The Power of Stories for Social Change
Anushka, 21, is a college student in California and the co-founder of GEN-ZiNE, a publication dedicated to addressing contemporary issues through the eyes of Generation Z. Anushka is passionate about encouraging deep and critical thought about the world and to educate and inspire action. She is committed to designing media for social change and believes in the power of storytelling to empower communities by echoing unheard voices.
How did you get started in the work you do with GEN-ZiNE?
When I was in high school I wanted to be the Creative Director/Editor in Chief of a magazine that regarded social change. In my mind, I would influence culture and norms through fashion and already aspirational visuals. I know the power of media and its influence on the way we perceive the world––my freshman year of college, I learned that the term for this is “Designing Media for Social Change” when I took a class that explored that exactly.
At the end of the semester, we were asked to create our own piece of media that explored the topic of gendered violence, and GEN-ZiNE was born. Although my initial interest was in visual culture, GEN-ZiNE revolves heavily around written content.
How would you describe yourself as a changemaker?
I consider myself an advocate, and that to me is also a form of activism. I also organize within my community, but GEN-ZiNE and my advocacy are vehicles for change, conversation, and awareness around issues. Disrupting traditional conversations and stories to me feels like a step toward social change.
What are you most proud of?
I am most proud of creating a space for students [who don’t consider themselves] writers and “non-activists” to share and highlight issues they care about as well as personal stories. It’s an opportunity to think critically as a writer, or a space of empowerment for confronting a personal issue. I am also proud when people tell me they were challenged by an article or learned something from it. I want to do that on a larger scale too.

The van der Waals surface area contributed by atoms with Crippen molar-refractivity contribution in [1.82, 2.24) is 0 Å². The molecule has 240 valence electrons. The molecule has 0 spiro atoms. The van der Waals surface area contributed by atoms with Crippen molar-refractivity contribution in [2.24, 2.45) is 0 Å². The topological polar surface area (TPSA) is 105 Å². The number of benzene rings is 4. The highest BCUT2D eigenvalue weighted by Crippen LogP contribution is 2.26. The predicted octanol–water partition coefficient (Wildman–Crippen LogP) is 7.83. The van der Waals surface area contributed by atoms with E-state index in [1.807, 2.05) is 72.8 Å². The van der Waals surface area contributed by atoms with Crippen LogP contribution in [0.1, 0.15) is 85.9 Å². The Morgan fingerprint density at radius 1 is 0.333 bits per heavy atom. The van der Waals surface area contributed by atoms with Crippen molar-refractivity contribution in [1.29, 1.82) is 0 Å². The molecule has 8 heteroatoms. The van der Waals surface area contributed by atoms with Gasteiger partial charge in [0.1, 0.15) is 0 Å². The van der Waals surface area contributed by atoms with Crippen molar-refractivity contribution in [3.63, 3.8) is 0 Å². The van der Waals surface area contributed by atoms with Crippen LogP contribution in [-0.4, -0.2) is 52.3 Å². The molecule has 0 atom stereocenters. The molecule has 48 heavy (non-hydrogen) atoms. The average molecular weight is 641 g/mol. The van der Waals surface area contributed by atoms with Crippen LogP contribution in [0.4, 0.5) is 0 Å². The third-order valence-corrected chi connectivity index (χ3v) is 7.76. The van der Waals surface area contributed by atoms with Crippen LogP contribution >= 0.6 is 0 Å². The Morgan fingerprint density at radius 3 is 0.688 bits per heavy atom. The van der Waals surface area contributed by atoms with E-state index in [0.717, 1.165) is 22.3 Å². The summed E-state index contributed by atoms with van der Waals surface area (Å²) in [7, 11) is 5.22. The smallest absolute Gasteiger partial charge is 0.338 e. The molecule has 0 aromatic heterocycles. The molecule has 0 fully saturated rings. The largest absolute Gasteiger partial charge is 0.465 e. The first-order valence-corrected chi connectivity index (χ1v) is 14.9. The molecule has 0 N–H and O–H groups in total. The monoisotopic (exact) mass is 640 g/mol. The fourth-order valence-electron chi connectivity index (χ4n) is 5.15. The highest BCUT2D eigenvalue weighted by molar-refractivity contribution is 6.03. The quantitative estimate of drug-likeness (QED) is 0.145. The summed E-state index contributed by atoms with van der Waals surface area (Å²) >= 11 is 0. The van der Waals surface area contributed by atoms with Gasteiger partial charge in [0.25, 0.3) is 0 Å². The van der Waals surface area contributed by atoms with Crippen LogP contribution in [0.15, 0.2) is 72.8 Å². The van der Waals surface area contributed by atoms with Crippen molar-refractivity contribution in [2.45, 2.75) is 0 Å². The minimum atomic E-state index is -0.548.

What do you hope people get from GEN-ZiNE and the stories you share?
I hope people get a wider view of the world. I hope they see problems that don’t exist in their individual lives, and I hope they can meet those problems with compassion and empathy. I hope that people see that the world is bigger than they are, yet we all play a part in making it a better place.
What do you want other young people to know about engaging in change?
It can start from wherever you are, and in whatever field you work in. Activism and advocacy are sometimes made out to be this extreme burden that one has to take on––but if everyone can self-identify as an activist and put in the work one way or another, the burden lifts and it becomes an integrated part of all of our lives.
When you envision the future what do you see?
I envision my own future filled with deep connections––of new and old friends. Community is all we have at the end of the day. For our nation, I envision going through some painful times of recovery and polarization for the next decade or so. However, in the long term, I am hopeful that when my generation becomes the holders of power, we will be able to really make long strides towards a more equitable world.
When it comes to our earth, I have no idea how I envision our planet in the future. At this moment, my beloved state of California is burning down around me. I feel like we will get used to this life of wearing masks and staying inside, not just from the pandemic but because of our deteriorating climate. All of the social issues I care about-–do they matter if we don’t have Earth?
How are you staying connected to peers, networks and ideas during the pandemic?
COVID-19 has allowed this unprecedented access to new networks and people because we are all connected by technology now more than ever. I root myself in using technology as a collaborative tool, taking the time to use it as a vehicle to get to know others and connect! The new ideas flow from there.
How do you self-care?
I read, journal, run, yoga, eat well, spend time with friends. I’ve adopted the entire list of “self-care” activities. However, at times even that doesn’t feel like enough. The most important thing through it all is to listen to what my mind and body are telling me. Just because I do these activities in my day-to-day life doesn’t mean that I am safe from being overwhelmed and out of balance. Those moments still happen often and the most crucial habit is to just respond to what my life is asking from me.
Civic engagement: Why is it important to vote?
Some people think that their vote doesn’t matter—but voting is a privilege. Whether or not you think your voice matters, voting is a way to ensure that you are heard. It is the least we can do, and the smallest and first step of civic engagement. Civic engagement happens in our day-to-day lives, not just through one action. To me, voting is the bare minimum if you have that luxury.
What gives you hope?
Being a student gives me hope. Having access to what feels like infinite knowledge, and this unparalleled curiosity and freedom to explore the world. And this is a mindset I want to keep with me throughout my life, not just for the next year.